KR+H opted for white cabinetry in the kitchen to allow the Ann Sacks tile of the island and feature wall to prevail. The surfaces in this home, says Reidt, "turn it into something exquisite."
Soft finishes and furnishings were shown a level of care Bentis would give her own home. She sourced buttery leathers that get better with time, reupholstered vintage finds with plush yet durable fabrics, designed bespoke pieces with Loki Custom Furniture and even painted artwork to hang on the walls. “Nothing is harsh or perfect,” maintains Bentis. But the effect is.
Duckham designed the stair to be an experience, and for homeowners to arrive in the room with the view. The recessed niche of the living room was a must from the inception. “Everyone loves a big, open floor plan,” says Bentis, “but it’s nice to have a space to curl up within them.”
Stephanie Hubbard of SiteCreative also cultivated a “natural and serendipitous” sensibility for the landscape architecture, extending an elemental, holistic beauty to the terrain, terraces, stone and structures. “We feel strongly about the materiality of everything connecting,” reveals Hubbard, “so the feel of the architecture and interiors is brought into the landscape.”
Hubbard designed a pergola with sun shades as a destination within the front yard. It is sheltered from the wind, and clad in the yellow cedar of the architecture.
Again, the organic is prized. SiteCreative developed a planting plan that feels like an extension of the shoreline’s existing environment, with new native plantings and curated coastal meadows that look as if they took root long ago. Their installation was no easy task; landscape contractor Schumacher Companies had to factor in the timing of seed, plugs and larger plant materials, as well as preserve and safeguard mature trees. The effect was well worth the effort, as the “relaxed” plantings soften the linear stone, hardscape and boardwalks that stray from the surf to crisscross the site.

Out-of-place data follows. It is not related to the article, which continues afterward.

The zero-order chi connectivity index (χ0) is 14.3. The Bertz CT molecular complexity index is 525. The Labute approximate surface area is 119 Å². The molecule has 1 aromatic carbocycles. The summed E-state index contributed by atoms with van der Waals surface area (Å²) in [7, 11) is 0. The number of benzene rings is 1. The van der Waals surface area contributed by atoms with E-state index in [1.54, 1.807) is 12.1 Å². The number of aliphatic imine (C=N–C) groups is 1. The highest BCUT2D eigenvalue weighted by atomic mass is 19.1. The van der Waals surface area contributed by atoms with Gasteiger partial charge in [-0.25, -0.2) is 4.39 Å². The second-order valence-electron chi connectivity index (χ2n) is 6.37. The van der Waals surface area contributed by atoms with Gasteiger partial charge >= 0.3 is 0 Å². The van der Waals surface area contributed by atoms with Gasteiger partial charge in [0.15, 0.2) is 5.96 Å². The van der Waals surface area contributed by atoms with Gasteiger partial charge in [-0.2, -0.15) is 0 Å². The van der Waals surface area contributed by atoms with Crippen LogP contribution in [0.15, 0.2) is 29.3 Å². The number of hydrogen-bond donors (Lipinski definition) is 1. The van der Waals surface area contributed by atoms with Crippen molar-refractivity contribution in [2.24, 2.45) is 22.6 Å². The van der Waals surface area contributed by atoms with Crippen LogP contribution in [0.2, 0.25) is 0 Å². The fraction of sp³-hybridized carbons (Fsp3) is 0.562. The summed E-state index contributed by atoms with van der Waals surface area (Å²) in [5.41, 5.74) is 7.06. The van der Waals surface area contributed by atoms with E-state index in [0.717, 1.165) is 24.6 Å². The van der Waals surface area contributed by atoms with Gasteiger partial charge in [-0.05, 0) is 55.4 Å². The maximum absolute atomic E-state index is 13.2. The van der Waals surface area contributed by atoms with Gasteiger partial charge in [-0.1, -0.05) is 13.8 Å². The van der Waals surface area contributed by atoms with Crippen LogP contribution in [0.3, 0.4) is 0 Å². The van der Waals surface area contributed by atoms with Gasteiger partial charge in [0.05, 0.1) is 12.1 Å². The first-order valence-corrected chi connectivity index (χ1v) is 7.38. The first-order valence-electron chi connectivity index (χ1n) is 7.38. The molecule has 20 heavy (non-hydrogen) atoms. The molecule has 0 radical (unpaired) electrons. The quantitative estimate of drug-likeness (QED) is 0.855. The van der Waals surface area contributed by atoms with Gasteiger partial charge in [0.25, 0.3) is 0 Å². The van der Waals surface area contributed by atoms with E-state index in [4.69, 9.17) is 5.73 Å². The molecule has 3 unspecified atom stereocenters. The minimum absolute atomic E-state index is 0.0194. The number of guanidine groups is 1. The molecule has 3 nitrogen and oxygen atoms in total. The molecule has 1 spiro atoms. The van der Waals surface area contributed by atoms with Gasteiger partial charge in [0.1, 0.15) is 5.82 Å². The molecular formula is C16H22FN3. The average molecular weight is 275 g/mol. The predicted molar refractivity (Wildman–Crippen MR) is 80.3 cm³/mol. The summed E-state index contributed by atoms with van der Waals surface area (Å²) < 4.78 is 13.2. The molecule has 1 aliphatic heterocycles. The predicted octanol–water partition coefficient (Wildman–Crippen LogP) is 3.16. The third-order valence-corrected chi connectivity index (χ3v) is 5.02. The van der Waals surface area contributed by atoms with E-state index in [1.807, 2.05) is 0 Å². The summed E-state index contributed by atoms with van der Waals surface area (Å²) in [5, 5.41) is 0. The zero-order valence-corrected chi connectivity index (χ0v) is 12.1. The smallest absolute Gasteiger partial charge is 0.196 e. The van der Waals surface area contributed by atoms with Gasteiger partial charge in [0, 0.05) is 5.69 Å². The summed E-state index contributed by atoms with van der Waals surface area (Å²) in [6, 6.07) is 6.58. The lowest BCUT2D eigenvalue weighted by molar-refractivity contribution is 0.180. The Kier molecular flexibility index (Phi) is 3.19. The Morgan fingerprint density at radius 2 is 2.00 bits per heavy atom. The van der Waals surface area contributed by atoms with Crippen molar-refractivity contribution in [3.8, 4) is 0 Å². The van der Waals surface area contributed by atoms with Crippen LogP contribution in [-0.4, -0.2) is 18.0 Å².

This woodburning granite fireplace and star of an outdoor terrace was a joint effort by Hubbard, Duckham and Overstreet. Every stone, after being detailed by the architect and landscape architect, numbered by Freshwater Stone out of Maine, and installed onsite by crane, piece by piece.
Open-air settings were conceived as a series of outdoor rooms with different functions and uses for each time of day. Residents can bask in full sun, views or in the flames of an outdoor fireplace, grill within a wind-sheltered outdoor kitchen or relax in a shaded, screened pergola surrounded by an inland meadow. Such experiential moments honor the site, which is, after all, why it all began.
Architecture: Duckham Architecture & Interiors
Construction: S.J. Overstreet Construction Co., Inc.
Interior Design: Thread by Lindsay Bentis
Millwork and Cabinetry: Kochman Reidt + Haigh Cabinetmakers
Landscape Architecture: SiteCreative Landscape Architecture
Landscape Construction: Schumacher Companies
Windows and Doors: Marvin
Photography: Nat Rea